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Synchronized Dedication

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Olivia Heinze and her team members perform practice synchronized swimming at the beach.

Olivia Heinze and her team members perform practice synchronized swimming at the beach.

Olivia Heinze

Olivia Heinze

Olivia Heinze and her team members perform practice synchronized swimming at the beach.

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We all know the struggle of extracurriculars: there’s so many to choose from and there’s no way to do them all. You’re faced with a decision between many things that you enjoy, and it’s tough to let some go. What if there was an activity that incorporated everything you loved in one sport?  For sophomore Olivia Heinze that sport is synchronized swimming.

“It’s definitely nerve-wracking,” Heinze said. “But it’s really exciting to represent your city and to be showing someone your performance and giving someone your best.”

In all of the hard work, Heinze has proven her success with her qualification for the Junior Olympics, a reward given at the national level of synchronized swimming. Many dedicated synchronized swimmers around the nation use the Junior Olympics as a stepping stone to advance into the actual Olympics.

“The Junior Olympics is the top 50 to 60 teams in the nation. If I had wanted to be in the Olympics I would’ve had to move to California at a younger age to be closer to all the good coaches and good pools,” Heinze said.

I really love synchronized swimming but it’s not something that I want to consume my whole life.”

— Olivia Heinze

In the six years Heinze has been doing synchronized swimming, she’s learned to develop skills from many different sports, due to this sport being a combination of many skills.

“Synchronized swimming really combines swimming, dancing, and gymnastics,” Heinze said. “Most people think it’s like water aerobics, like when you see old people standing in the water kind of like moving their arms or twisting. That’s definitely not what it is.”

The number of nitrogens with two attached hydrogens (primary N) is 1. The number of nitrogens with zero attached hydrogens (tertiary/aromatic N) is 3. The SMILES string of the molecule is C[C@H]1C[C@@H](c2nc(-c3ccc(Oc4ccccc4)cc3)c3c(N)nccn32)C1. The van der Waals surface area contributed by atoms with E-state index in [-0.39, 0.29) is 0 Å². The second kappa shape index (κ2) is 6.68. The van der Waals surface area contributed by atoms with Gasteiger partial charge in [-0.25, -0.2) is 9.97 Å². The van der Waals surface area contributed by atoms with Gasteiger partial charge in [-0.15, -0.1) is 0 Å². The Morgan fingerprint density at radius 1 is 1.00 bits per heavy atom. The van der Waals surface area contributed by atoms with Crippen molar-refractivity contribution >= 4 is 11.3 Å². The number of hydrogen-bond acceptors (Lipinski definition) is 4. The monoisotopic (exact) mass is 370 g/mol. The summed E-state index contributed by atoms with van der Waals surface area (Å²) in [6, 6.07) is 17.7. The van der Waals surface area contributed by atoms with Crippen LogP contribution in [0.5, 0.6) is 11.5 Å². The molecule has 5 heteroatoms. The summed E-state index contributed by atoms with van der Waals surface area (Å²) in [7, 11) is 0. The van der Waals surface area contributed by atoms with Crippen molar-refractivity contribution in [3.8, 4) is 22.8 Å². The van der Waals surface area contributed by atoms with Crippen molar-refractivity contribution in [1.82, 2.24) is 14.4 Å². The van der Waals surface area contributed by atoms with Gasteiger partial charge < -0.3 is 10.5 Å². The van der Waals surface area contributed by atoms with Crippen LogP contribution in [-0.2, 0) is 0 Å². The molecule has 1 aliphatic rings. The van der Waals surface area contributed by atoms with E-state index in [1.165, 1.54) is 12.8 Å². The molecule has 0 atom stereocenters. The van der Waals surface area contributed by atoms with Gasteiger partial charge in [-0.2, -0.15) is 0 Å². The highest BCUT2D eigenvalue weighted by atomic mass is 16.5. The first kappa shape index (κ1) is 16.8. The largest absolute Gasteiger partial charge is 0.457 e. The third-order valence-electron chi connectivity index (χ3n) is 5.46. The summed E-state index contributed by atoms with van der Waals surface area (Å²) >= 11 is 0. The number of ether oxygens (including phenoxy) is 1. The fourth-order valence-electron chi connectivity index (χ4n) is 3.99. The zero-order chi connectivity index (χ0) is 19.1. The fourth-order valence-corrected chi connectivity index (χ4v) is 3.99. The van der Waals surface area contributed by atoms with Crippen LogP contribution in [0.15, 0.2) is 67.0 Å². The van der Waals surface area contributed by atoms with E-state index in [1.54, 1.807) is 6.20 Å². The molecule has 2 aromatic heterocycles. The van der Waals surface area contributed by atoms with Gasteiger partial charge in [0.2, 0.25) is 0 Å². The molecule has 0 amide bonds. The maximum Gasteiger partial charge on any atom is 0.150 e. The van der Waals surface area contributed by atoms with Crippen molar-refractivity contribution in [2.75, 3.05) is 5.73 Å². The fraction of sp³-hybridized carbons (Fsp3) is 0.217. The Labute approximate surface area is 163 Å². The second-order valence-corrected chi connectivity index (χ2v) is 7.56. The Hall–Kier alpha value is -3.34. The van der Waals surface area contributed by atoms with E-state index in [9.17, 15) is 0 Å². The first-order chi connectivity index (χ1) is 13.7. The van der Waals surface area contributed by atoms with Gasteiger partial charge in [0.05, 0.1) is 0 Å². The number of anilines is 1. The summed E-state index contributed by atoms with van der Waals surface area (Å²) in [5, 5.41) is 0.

In reality, synchronized swimming is very challenging and requires extreme dedication and resilience.

“We do have to have really strong resistance, really strong endurance, but we also have to be flexible, and able to count music,” Heinze said. “We never get to touch the bottom of the pool. And we have to hold our breath for a long time. It’s a performance sport so we perform routines, so it’s not like we’re just swimming.”

While this unique sport causes a physical strain and commitment, it also requires a major time commitment that impedes on school and aspects of daily life.

“We practice for a total of 12 hours a week. Especially now that I’m in high school and I have so much homework, and I’m in all pre-AP classes, it’s a lot to handle,” Heinze said. “The pools I practice at now are like an hour away, so it takes six hours of my night. It’s definitely a time commitment. But I do enjoy competing and I really have made lasting friendships on the team.”

Even throughout all of the sports Heinze has participated in, from soccer to dance to lap swimming and gymnastics, she fell in love with synchronized swimming for the culture and community of the sport.

“When you go to compete it’s like a whole different world. You just immerse yourself in the sport,” Heinze said. “I’ve had the opportunity to deal with different kinds of people. I’ve had to work with teammates that I wouldn’t necessarily want to, I’ve had to work with coaches, represented my city and my team.”

Heinze continues to pursue her passion for synchronized swimming and continues to work through challenges.

While synchronized swimming may just be a sport to some, it has shaped Heinze into the person she is today, a strong athlete and a motivated student.

“It’s honestly made me a more complete person,” Heinze said. “I wouldn’t have had all the experiences that I have had because I’m a synchronized swimmer.”

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Synchronized Dedication